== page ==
Tributes 2017; Glitched Artists

Tribute artworks for my favorite artists.

This project focuses on my interest in merging different forms of art and design in one, like using the clean minimalistic style and chaotic glitch aesthetics whilst still not losing grip of the main aspect and idea of the project.

Tribute 1;  Glitched Rene Magritte.

Magritte is without a doubt my favorite artist of all time, some of my favorite paintings are; Not To Be Reproduced, The Mysteries of Horizon, The Lovers, and Sixteenth of September.

References; Son of Man, Rene’s self portraits and The schoolmaster.



Tribute 2; Glitched Salvador Dali

References; Lincoln, Dali’s self portraits and the persistence of memory.


Destruct to Create.

New on going project I’m working on where I take photos and manipulate them to recreate a classic work of art. With the same color scheme and elements. So excited for this one.

First painting of the series is Van Gogh classic painting Starry Night an oil on canvas that he created June 1889.
The painting of which indicated later that he must have suffered of a disorder called Manic Depression or Bipolar.


                                                                       Original photo



أخطاء في مدونة بصرية /Errors in a Visual Diary; 2015

“A year here and he still dreamed of cyberspace, hope fading nightly. All the speed he took, all the turns he’d taken and the corners he cut in Night City, and he’d still see the matrix in his dreams, bright lattices of logic unfolding across that colourless void.”

—William Gibson, Neuromancer.

















All images are mine from a project called أخطاء في مدونة بصرية /Errors in a Visual Diary. I took and broke all of them last year, 2015.
The project is inspired by William Gibson’s Novel “Neuromancer” , A visual diary broken and recreated to explore a dream-like state.

Artist; John Meada/ The 10 Morisawa Posters

John Meada is a graphic designer and computer scientist who has been a highly influential artist in technology and designing with a specific interest in the way where those two fields merge and intersect.

He was a Professor at the MIT Media Lab for 12 years, and then became the President of the Rhode Island School of Design from 2008 to 2013. He is currently Design Partner at Kleiner Perkins Caufield & Byers where he advises startups on the business impact of design. He also serves on the Board of Directors of consumer electronics company Sonos and global advertising firm Wieden+Kennedy.

Maeda was originally a software engineering student at the Massachusetts Institute of Technology, when he became fascinated with the work of Paul Rand and Muriel Cooper. Cooper was a director of MIT’s Visible Language Workshop. After completing his bachelor’s and master’s degrees at MIT, Maeda studied in Japan at Tsukuba University’s Institute of Art and Design to complete his Ph.D. in design.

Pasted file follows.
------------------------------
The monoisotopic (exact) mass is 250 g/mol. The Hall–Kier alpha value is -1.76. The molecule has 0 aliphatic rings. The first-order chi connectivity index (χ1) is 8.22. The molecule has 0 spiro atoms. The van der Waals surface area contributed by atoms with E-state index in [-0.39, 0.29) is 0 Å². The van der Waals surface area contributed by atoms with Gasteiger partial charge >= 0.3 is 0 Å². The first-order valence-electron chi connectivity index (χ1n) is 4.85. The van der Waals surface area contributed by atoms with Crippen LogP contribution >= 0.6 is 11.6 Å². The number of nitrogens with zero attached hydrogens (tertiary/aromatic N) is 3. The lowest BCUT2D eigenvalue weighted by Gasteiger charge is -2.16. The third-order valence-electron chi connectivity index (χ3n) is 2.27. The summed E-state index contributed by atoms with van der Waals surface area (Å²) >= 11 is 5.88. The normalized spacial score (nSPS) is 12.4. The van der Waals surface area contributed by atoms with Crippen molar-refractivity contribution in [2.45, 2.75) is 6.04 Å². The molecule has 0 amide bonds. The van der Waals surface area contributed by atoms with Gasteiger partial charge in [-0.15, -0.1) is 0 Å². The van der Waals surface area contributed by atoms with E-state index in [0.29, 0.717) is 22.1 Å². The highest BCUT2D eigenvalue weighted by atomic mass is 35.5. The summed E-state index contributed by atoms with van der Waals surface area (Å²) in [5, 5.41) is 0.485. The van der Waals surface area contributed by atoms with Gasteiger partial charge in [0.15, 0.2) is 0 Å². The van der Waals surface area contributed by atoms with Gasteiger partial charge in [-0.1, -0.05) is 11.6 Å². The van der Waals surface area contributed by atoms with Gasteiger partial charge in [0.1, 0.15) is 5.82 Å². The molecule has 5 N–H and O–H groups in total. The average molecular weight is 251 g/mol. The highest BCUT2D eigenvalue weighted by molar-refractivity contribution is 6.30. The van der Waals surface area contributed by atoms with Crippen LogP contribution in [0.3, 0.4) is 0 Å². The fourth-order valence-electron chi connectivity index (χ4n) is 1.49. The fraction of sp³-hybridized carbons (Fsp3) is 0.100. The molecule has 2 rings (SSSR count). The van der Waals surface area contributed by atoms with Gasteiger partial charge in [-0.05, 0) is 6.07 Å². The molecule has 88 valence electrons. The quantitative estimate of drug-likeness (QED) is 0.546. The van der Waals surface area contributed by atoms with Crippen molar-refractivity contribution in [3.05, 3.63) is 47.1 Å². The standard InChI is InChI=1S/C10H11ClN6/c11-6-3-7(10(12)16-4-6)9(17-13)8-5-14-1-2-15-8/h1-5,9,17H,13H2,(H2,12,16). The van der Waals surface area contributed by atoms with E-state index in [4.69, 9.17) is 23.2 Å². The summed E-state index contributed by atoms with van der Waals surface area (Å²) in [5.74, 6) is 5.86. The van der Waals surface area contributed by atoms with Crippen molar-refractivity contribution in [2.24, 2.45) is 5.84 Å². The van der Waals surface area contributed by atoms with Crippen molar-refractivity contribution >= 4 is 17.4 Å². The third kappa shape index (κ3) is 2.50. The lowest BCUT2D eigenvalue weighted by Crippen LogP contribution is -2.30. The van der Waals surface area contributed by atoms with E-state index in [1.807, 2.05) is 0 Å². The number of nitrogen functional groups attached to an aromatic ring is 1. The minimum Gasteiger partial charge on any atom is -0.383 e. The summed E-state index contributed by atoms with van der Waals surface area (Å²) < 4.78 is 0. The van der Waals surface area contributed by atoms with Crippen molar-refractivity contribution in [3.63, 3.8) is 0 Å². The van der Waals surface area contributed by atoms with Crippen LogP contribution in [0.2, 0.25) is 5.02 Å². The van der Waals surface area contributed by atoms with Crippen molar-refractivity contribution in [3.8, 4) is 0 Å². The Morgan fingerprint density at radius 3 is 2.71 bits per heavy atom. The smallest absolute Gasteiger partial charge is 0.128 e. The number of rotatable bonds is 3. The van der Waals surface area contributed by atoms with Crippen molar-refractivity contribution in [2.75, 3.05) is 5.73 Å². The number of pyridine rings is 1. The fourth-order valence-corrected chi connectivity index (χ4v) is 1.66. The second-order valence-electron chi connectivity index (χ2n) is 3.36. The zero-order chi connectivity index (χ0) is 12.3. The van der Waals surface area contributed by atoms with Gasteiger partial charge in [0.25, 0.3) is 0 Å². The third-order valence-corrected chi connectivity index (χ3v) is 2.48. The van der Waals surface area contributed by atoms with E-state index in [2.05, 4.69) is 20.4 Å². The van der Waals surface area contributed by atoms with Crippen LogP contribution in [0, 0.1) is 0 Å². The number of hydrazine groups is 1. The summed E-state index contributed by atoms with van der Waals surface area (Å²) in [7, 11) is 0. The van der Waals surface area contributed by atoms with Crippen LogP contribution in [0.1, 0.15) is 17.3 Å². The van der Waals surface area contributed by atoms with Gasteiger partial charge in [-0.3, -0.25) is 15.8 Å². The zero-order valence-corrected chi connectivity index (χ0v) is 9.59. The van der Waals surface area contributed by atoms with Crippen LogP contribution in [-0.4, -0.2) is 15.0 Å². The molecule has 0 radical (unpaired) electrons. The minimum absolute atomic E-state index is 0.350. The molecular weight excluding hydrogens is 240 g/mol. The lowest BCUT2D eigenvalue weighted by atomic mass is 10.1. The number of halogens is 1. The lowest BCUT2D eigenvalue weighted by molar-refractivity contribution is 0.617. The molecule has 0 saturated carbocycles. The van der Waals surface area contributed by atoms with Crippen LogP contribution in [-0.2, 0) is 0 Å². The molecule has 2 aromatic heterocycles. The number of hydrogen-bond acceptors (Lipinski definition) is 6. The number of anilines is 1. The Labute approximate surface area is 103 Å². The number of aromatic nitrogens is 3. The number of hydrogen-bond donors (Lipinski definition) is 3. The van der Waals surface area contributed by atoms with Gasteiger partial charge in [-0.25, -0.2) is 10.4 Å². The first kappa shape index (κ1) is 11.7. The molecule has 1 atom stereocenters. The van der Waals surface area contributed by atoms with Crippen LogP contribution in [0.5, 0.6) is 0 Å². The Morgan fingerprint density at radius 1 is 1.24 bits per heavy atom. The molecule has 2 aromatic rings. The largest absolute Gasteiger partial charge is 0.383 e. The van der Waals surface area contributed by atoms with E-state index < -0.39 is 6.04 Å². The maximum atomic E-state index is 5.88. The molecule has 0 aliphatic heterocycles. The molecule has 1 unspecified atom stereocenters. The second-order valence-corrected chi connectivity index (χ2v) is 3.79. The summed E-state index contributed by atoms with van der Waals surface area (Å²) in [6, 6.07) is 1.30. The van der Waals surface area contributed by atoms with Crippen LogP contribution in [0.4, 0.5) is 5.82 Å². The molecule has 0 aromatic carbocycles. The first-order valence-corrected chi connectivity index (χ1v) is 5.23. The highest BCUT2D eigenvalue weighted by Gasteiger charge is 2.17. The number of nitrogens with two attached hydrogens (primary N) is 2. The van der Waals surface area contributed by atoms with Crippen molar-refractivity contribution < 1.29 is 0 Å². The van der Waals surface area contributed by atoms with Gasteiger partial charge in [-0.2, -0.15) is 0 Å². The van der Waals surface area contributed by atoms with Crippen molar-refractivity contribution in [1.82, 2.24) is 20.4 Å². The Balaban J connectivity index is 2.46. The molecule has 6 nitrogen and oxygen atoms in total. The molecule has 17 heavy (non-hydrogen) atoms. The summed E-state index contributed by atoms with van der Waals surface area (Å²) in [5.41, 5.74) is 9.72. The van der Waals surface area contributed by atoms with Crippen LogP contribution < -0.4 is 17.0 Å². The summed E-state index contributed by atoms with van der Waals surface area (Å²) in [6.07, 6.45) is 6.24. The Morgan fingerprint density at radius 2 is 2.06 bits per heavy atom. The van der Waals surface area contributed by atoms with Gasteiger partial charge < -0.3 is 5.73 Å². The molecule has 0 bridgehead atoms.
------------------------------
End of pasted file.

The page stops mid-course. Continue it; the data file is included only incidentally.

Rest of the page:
Meada’s work lay the groundwork for the interactive motion graphics that are taken for granted on the web today. He has exhibited in one-man shows in London, New York and Paris. His work is in the permanent collections of the Museum of Modern Art, the San Francisco Museum of Modern Art and the Cartier Foundation in Paris.

Meada’s early work is a combination of code and design aesthetics – a combination that redefined the use of code and electronic media as a tool for visual communication.

In his very famous work “The 10 Morisawa Posters” he focuses on digital design using technology, the set demonstrates a digital typography experiment to improve the legibility and quality of typographic documents.  He used the method Design by Numbers (DBN) it was a programming language designed and created by Meada in 1999 as a part of his aesthetics.

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The goals of the project were to introduce code as a way of creating design for the screen and to provide useful tool for a visually literate community. The language provided a unified interface for writing and running simple programs using a grid 100×100 pixels and limited set of set of commands and functions.

John Maeda

The associated DBN is beautiful and it’s as much of a discussion of the concepts of code as it is an instruction manual for the language. Although the programming language is no longer in use, the project proved to be highly influencing on the development of the processing programming language.

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John MeadaThe 10 Morisawa Posters


Aside from designing Meada is a brilliant writer, he wrote many books about graphic design and coding and the laws of simplicity. He keeps inspiring designers now and generations to come. 

“A designer is someone who constructs while he thinks, someone for whom planning and making go together.”



-John Meada’s TED talks

-Data-driven Graphic Design: Creative Coding for visual communication

(new promising book that discusses coding from a graphic design prespective, can’t wait to own it)